sar – System Running Status Statistics Tool

SAR (System Activity Reporter) is a Linux command-line utility that provides performance monitoring and system activity reporting. SAR collects, reports, and saves system activity information such as CPU utilization, memory usage, disk activity, network traffic, and more. This tool is useful for system administrators to analyze system performance over time, identify performance bottlenecks, and troubleshoot system issues.


The SAR command is typically used with a time interval specified in seconds, minutes, or hours. It collects system activity data at the specified interval and displays the data on the terminal. SAR can also save the collected data to a file for later analysis.

Here is the basic syntax of the SAR command:

sar [options] [interval] [count]
  • [options]: The available options for the SAR command are described in the next section.
  • [interval]: The time interval between each data collection. The default interval is 10 minutes.
  • [count]: The number of times to collect data. The default count is 1.


  1. To display CPU utilization every 5 seconds, run the following command:
sar -u 5
  1. To display memory usage every 10 minutes and save the data to a file, run the following command:
sar -r -o /var/log/sar/memory.log 600
  1. To display disk activity every 2 hours and save the data to a file, run the following command:
sar -b -o /var/log/sar/disk.log 7200


Here are the available options for the SAR command:

Option Description
-u Display CPU utilization statistics.
-r Display memory utilization statistics.
-b Display I/O and transfer rate statistics for block devices.
-n Display network statistics.
-q Display queue length and load average statistics.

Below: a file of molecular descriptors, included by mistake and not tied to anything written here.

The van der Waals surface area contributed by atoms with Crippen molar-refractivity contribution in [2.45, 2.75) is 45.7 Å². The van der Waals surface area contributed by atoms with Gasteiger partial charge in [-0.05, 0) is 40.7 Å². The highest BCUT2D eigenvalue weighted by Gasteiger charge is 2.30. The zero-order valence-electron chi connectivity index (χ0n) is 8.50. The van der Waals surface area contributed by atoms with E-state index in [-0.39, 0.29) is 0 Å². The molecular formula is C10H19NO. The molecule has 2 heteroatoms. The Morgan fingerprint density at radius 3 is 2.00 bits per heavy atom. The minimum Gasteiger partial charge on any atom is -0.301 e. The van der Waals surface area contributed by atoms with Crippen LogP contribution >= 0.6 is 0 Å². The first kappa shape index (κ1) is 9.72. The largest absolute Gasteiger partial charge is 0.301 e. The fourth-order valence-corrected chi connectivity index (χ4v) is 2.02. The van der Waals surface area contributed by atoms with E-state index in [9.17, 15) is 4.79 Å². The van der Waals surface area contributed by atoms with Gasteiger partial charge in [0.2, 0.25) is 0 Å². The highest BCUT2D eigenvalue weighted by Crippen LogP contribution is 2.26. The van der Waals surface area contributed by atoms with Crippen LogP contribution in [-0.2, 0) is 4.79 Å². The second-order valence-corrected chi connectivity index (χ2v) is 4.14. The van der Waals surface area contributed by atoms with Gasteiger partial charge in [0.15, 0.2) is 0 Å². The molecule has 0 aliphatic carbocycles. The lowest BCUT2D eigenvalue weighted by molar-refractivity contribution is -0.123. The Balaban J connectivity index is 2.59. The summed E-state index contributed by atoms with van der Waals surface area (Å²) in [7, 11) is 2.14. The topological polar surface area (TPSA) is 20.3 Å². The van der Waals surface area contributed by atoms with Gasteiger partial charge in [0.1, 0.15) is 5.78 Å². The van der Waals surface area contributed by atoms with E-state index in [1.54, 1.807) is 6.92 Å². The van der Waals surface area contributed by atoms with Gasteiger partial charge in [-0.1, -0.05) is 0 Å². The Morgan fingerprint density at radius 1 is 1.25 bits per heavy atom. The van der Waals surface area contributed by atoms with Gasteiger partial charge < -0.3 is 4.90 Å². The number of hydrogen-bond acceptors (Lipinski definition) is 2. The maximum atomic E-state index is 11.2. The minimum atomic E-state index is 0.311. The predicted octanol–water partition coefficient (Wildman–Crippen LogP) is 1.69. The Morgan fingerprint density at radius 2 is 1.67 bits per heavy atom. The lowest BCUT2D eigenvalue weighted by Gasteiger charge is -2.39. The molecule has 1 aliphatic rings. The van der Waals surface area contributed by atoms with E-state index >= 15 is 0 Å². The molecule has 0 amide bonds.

-o Save the collected data to a file instead of displaying it on the terminal.
-f Read data from a file instead of the system activity file.
-h Display help information.

Troubleshooting tips

  • If the SAR command is not installed on your system, you can install it using your package manager. For example, on Ubuntu and Debian-based systems, run sudo apt-get install sysstat.
  • If you encounter errors when running the SAR command, make sure that the system activity file is accessible. The default location of the file is /var/log/sa/sa[DD], where [DD] is the day of the month (01-31).
  • If you want to collect data for a specific time range, you can use the sar -s and sar -e options to specify the start and end times. For example, sar -u -s 09:00:00 -e 09:30:00 will collect CPU utilization data from 9:00 AM to 9:30 AM.


  • The SAR command is part of the sysstat package, which also includes other system monitoring utilities such as iostat and mpstat.
  • The system activity file is rotated daily and saved as /var/log/sa/sa[DD]. You can change the location and rotation settings in the /etc/sysconfig/sysstat file.
  • The SAR command can be used with other utilities such as awk and gnuplot to generate graphs and reports from the collected data.